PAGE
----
Prior to starting multiple small businesses, Somersall graduated from Brown University in 2006 and the Rhode Island School of Design (RISD) in 2007, where she discovered her love for STEM.
“RISD is where I discovered 3D modeling, and it was kind of ironic that in art school I first discovered my love for engineering,” Somersall said. “It was through learning engineering tools and software that I could create my artwork.”
After returning to Charlottesville, Somersall started at the University of Virginia's Darden School of Business iLab incubator working with undergraduate women and realized a gap in the curriculum being offered and interest in 3D modeling. She soon filled it with her own online courses on how to use engineering software to create things like jewelry, fashion, modern art, and architectural-inspired designs.
Today, KiraKira is one of the only all-female tech companies in Silicon Valley and both the academy and Somersall have been recognized at the national level, winning awards like CBIC Innovator of the Year and the Kathryne Carr Award for Entrepreneurial Excellence. KiraKira was also chosen as one of Intel’s Education Accelerator startups and is now a part of the Intel Capital Portfolio.
“I feel really lucky to have early supporters here in Charlottesville, including Kathy Carr. I am so grateful to the Charlottesville community for everything they did to help me incubate the idea before I came out to California to scale it,” Somersall said.
But despite great success, Somersall also faced many challenges, such as often “being the only girl in the room” in a male-dominated field. But her foundation of strong resolve and perseverance, cultivated in her high school years, has helped her overcome gender gaps and obstacles.
“I was the first girl on the Boys’ Squash team [at St. Anne’s Belfield-School]. I kept getting beat, and beat, and beat, which is kind of like a metaphor for being out here – you have to fail constantly, and if you fail enough times, you’ll finally have a success,” noted Somersall. “You can’t give up, you have to start embracing failure. And that's what happened with squash, I finally beat someone.”
Now, Somersall helps girls succeed and build their own confidence.
“Giving the girls confidence is what inspires me. Seeing how they have so much inside that they don’t really even need that much help and then they’re just off,” Somersall said when asked what inspires her. “I get a batch email every night showing me all of the student creations that day and I look through all the incredible designs they’re making. If I’ve had a long day, it makes me feel so much better and reminds me why I’m doing what I’m doing.”
When Andrew McCullough '08 graduated from St. Anne's-Belfield School, he knew he wanted to study business but didn't feel he'd really found his niche until he took his first Supply Chain Management course at University of Maryland, College Park.
"Supply Chain was something I never thought about, but it affects every part of our life, especially in the business world," said McCullough, who graduated from the Smith School of Business in 2012.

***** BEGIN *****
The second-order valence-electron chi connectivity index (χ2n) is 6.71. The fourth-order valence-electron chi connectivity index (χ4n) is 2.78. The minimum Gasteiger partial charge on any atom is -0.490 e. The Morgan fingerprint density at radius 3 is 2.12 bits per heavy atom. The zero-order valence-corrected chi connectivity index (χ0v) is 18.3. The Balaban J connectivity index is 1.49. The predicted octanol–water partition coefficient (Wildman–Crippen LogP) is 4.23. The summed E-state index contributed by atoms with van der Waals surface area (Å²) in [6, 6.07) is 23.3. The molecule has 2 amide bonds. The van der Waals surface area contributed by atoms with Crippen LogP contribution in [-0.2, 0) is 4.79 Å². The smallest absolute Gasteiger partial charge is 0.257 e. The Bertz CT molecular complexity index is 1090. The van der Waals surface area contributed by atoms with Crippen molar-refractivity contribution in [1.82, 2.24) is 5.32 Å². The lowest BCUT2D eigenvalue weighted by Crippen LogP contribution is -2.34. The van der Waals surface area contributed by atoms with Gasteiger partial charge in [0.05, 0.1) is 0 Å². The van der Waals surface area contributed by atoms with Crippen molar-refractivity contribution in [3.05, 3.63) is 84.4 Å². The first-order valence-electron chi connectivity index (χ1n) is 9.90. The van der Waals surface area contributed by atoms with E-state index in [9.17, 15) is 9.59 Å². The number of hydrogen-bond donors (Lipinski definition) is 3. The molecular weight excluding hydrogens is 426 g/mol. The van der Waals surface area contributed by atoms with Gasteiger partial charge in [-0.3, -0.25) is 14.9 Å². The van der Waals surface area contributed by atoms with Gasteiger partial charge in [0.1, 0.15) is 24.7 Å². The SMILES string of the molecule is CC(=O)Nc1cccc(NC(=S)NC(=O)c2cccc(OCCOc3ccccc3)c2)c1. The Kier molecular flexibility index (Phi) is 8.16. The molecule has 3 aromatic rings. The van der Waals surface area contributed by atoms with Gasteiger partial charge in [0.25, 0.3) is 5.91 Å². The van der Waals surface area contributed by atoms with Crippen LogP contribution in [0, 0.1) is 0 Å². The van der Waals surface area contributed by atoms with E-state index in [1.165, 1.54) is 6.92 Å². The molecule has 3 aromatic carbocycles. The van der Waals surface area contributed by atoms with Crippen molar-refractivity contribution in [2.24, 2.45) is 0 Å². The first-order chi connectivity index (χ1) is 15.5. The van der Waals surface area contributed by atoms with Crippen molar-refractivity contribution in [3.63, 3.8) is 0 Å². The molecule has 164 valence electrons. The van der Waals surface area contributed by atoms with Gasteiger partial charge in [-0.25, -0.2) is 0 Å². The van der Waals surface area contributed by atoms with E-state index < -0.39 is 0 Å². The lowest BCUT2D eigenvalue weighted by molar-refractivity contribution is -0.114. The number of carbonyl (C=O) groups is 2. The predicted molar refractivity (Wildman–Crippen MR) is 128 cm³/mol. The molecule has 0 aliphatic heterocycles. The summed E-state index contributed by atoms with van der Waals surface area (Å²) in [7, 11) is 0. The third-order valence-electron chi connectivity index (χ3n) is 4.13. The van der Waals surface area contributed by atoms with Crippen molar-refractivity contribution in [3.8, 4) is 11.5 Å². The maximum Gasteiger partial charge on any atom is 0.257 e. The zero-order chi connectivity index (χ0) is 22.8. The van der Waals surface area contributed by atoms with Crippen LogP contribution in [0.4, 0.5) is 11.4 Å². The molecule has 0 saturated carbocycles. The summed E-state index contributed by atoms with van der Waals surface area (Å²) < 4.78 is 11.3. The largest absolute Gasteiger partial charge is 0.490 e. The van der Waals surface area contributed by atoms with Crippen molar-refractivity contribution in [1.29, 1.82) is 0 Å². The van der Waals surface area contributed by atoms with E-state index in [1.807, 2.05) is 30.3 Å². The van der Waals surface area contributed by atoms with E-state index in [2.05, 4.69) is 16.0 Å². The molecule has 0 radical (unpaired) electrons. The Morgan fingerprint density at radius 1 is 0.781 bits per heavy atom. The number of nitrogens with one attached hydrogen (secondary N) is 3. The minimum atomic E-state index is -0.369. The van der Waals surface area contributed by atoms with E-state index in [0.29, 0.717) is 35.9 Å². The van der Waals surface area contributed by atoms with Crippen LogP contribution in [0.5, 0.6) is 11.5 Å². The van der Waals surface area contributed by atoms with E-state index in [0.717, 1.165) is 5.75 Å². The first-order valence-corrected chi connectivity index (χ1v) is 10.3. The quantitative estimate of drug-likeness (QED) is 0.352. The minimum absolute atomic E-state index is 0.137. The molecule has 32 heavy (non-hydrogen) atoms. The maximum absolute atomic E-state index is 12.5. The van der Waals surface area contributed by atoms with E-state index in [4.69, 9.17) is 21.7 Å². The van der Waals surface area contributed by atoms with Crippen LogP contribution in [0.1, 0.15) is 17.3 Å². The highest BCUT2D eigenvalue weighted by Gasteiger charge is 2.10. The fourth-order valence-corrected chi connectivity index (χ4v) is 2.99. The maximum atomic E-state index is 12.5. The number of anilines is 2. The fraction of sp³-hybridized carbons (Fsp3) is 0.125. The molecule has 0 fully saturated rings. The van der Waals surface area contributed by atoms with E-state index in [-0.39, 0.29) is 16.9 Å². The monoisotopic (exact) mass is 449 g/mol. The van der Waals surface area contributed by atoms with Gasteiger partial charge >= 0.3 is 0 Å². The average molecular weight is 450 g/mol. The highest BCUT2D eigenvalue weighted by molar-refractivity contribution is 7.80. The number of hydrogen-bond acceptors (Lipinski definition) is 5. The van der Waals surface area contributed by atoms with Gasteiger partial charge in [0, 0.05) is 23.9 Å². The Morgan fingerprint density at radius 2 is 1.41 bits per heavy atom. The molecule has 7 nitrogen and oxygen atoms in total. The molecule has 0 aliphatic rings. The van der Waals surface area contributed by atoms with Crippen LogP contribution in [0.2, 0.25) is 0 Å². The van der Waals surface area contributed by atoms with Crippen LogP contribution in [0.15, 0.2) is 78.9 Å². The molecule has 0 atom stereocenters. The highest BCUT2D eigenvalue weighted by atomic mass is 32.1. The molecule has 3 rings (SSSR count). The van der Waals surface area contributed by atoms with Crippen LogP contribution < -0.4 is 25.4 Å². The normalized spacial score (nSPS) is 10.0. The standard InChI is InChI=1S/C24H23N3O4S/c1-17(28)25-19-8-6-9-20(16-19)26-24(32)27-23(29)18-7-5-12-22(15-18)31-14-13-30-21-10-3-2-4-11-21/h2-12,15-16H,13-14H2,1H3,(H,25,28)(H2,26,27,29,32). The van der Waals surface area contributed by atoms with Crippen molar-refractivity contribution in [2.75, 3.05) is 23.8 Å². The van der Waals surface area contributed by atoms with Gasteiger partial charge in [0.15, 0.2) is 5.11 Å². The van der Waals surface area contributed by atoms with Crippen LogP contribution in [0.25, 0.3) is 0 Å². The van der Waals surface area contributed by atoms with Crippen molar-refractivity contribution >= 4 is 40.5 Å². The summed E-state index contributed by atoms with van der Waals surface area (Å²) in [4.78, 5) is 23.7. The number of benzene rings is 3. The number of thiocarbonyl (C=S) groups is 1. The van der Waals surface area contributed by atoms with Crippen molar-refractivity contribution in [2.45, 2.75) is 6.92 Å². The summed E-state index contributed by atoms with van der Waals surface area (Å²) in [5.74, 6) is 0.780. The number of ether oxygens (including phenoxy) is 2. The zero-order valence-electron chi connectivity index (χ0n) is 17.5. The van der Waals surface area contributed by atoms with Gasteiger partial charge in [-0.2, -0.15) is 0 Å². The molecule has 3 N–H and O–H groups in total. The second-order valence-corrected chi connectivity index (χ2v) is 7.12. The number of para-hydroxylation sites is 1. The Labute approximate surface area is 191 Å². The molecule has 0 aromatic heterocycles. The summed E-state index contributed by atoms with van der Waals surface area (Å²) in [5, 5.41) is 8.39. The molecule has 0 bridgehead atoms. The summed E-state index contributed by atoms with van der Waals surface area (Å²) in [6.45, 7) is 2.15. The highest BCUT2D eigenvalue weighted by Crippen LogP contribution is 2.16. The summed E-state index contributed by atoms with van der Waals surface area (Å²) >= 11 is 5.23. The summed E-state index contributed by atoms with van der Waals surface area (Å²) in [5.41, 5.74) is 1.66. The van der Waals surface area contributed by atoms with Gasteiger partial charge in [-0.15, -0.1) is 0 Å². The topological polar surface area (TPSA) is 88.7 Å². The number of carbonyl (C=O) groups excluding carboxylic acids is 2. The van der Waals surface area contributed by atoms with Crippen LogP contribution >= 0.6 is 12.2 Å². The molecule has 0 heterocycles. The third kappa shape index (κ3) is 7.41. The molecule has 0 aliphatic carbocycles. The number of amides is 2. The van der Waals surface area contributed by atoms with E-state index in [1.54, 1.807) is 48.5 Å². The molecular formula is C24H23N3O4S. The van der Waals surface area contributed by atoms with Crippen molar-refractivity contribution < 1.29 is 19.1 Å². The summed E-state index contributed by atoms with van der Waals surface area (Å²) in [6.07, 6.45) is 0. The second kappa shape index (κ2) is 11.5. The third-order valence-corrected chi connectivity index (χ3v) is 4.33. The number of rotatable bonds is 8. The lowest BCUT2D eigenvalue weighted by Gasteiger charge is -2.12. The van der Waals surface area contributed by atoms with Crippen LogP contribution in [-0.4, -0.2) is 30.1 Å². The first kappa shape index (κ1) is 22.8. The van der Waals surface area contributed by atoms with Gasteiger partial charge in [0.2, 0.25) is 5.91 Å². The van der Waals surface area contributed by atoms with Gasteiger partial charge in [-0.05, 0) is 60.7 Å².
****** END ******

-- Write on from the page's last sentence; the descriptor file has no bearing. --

"Everything that is purchased in stores or used in the home or work place is manufactured in a plant in the US or abroad, and those products must find a way from the assembly line to the store shelves."
After gaining experience in logistics within the auto industry, McCullough took a job as manager of technical logistics with NBC Sports in 2016.
"I was yearning to move back to the East Coast and find a position that would allow me to travel and work abroad and be around sports. I saw a posting for NBC Olympics and thought 'Yes, NBC would have logistical needs to get their equipment to the Olympic cities to broadcast.' Little did I know exactly how much equipment and gear was needed to produce the two weeks of Olympic programming!"
McCullough arrived in Rio on July 23, and stayed until October 29, staying in an apartment located between Olympic Park and the warehouse where equipment is inventoried and dispersed to the International Broadcast Center and venues around the city.
"I was in charge of the transportation of all of the company's equipment for the Olympics from the United States, and a select vendors in the UK, into Brazil, as well as exporting out of Brazil once the games are complete," said McCullough.
"I coordinated the transport of 102 forty-foot ocean containers, 120,000 pounds of air freight, and nine Television Broadcast Vehicles the size of full tractor trailers into Brazil, and then back out at the conclusion of the Games. We had about six months to get all of our equipment to the host city, and we had about two months to get the material loaded and ready to export after the Closing Ceremonies. "
Cameras and televisions are just the beginning of what McCullough's team transported. In practical terms, they built an entire new office and multiple TV sets at different venues, including the Today Show set on Copacabana Beach. They also supported the work of about 2,500 NBC personnel who arrived from around the world including electricians, carpenters, cameramen, drivers, make up artists, hair stylists, and more.
"In order for all of these people to be able to do their jobs, we need to either ship in or source locally everything and anything these individuals would need to work.," said McCullough. "I like to think that the Olympics are the largest logistical project outside of military operations that occur every two years."